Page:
This request seems like mouse meat when compared to annual NFL revenues.The NFL proposes hiring three additional crews (21 new officials) and introducing fulltime referees. There is a major gap not over the idea of additional officials or making them full time, rather over money and retroactive pensions for veteran officials.The NFL rule book is 244 pages long with a casebook adding an additional 113. No matter how well the replacements are being educated it will be a tough course to ace if the dispute drags on.
That said, the overall opinion voiced from all sides is that the replacement officials held their own in week one.So far the most positive result of the ongoing labor dispute is that the NFL saw Shannon Eastin, of the Mid-Eastern Athletic Conference, become the first female official. She worked in the preseason and was on the field as a line judge for the opening week, Rams-Lions game.The NFL has negotiated nearly 28 billion in network broadcast rights fees from 2014 through 2022. Its annual business is thought be approaching 9 billion dollars and growing in every measurable way possible. The total pay package for the officials is a microscopic piece of the total NFL budget and it is hard to understand why this has gone on so long.A quick guide to some of the Official" differences in pro sports.Number of officials in each league:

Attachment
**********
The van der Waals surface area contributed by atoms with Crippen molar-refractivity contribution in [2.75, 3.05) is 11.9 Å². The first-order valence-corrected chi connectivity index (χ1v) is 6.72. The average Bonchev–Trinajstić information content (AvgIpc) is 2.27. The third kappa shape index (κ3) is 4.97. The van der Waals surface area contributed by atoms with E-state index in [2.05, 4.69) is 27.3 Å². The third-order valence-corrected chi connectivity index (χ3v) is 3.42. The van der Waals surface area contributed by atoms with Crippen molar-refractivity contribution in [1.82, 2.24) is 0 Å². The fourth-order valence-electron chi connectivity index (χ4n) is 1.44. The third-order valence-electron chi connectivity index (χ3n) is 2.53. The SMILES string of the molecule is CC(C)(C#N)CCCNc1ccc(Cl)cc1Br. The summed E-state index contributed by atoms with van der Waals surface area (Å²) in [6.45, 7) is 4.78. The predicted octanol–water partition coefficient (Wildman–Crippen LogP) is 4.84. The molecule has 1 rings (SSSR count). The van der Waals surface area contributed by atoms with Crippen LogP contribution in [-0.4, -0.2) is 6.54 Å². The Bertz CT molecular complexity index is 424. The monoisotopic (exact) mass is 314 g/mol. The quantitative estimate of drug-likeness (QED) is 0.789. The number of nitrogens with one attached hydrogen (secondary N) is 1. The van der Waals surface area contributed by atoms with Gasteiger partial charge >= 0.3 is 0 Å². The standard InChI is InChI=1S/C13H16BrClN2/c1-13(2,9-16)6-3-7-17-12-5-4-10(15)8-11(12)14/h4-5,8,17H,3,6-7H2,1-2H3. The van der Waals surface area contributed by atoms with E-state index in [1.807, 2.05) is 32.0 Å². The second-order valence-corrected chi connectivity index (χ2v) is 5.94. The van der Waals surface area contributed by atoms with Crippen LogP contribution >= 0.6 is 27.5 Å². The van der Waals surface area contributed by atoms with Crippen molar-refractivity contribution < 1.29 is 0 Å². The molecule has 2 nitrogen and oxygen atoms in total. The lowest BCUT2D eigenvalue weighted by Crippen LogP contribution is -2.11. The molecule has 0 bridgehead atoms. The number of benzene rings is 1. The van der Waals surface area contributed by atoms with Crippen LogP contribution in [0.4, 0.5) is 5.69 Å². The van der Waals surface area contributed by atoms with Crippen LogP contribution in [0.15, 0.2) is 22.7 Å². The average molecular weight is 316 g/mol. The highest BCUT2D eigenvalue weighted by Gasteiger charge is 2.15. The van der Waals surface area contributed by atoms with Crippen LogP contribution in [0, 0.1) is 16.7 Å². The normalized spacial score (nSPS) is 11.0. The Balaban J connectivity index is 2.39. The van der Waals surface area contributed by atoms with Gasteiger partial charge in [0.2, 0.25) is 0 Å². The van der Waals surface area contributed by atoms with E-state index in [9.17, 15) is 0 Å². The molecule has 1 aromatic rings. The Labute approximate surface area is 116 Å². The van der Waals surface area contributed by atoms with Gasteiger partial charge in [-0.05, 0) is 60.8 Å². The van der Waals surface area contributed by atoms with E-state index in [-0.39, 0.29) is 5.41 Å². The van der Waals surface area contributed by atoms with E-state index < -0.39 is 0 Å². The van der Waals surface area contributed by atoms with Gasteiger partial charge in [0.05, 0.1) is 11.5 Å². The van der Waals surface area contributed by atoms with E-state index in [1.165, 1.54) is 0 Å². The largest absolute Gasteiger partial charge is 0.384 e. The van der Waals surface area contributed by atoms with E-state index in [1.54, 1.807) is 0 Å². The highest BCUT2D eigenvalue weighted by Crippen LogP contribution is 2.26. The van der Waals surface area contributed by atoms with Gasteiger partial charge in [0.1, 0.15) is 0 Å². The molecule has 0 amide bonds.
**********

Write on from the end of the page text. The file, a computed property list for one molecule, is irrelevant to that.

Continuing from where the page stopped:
NBA--45
MLB--95
NHL--75 (33 linesmen, 42 refs)
NFL--119Average salaries:
NBA--100k-300k
MLB--120k-300k
NHL--115k-225k
NFL--149k (they are part-timers)When labor agreements expire between leagues and officials:
NBA--2016 (agreed to 5-year contract last year)
MLB--through the end of 2014 season.
NHL--through 2013-2014 season.
NFL--dispute continues into week two of NFL season.Mike Pereira, former Vice President of Officiating for the NFL and Foxs officiating guru, can be heard throughout the season on KNBR with Gary Radnich and Larry Kruger on Monday mornings.